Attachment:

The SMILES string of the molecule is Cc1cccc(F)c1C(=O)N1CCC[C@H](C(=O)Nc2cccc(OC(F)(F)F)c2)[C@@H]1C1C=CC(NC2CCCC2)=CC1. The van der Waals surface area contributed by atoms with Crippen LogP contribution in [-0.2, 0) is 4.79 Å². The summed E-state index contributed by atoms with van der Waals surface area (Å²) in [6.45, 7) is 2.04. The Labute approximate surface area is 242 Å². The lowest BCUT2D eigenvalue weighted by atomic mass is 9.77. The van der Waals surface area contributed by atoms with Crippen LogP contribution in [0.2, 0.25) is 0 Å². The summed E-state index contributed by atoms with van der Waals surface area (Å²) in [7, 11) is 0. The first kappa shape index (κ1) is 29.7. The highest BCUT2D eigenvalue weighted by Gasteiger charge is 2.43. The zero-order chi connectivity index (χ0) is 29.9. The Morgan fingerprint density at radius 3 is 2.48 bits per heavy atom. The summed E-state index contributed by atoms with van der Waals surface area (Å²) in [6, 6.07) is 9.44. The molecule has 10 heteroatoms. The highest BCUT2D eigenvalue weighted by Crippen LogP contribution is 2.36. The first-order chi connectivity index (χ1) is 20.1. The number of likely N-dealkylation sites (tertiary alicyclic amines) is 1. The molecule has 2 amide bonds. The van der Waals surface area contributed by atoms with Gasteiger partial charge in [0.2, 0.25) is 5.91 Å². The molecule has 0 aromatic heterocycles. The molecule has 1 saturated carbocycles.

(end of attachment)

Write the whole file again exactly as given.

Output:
The SMILES string of the molecule is Cc1cccc(F)c1C(=O)N1CCC[C@H](C(=O)Nc2cccc(OC(F)(F)F)c2)[C@@H]1C1C=CC(NC2CCCC2)=CC1. The van der Waals surface area contributed by atoms with Crippen LogP contribution in [-0.2, 0) is 4.79 Å². The summed E-state index contributed by atoms with van der Waals surface area (Å²) in [6.45, 7) is 2.04. The Labute approximate surface area is 242 Å². The lowest BCUT2D eigenvalue weighted by atomic mass is 9.77. The van der Waals surface area contributed by atoms with Crippen LogP contribution in [0.2, 0.25) is 0 Å². The summed E-state index contributed by atoms with van der Waals surface area (Å²) in [7, 11) is 0. The first kappa shape index (κ1) is 29.7. The highest BCUT2D eigenvalue weighted by Gasteiger charge is 2.43. The zero-order chi connectivity index (χ0) is 29.9. The Morgan fingerprint density at radius 3 is 2.48 bits per heavy atom. The summed E-state index contributed by atoms with van der Waals surface area (Å²) in [6, 6.07) is 9.44. The molecule has 10 heteroatoms. The highest BCUT2D eigenvalue weighted by Crippen LogP contribution is 2.36. The first-order chi connectivity index (χ1) is 20.1. The number of likely N-dealkylation sites (tertiary alicyclic amines) is 1. The molecule has 2 amide bonds. The van der Waals surface area contributed by atoms with Gasteiger partial charge in [0.2, 0.25) is 5.91 Å². The molecule has 0 aromatic heterocycles. The molecule has 1 saturated carbocycles.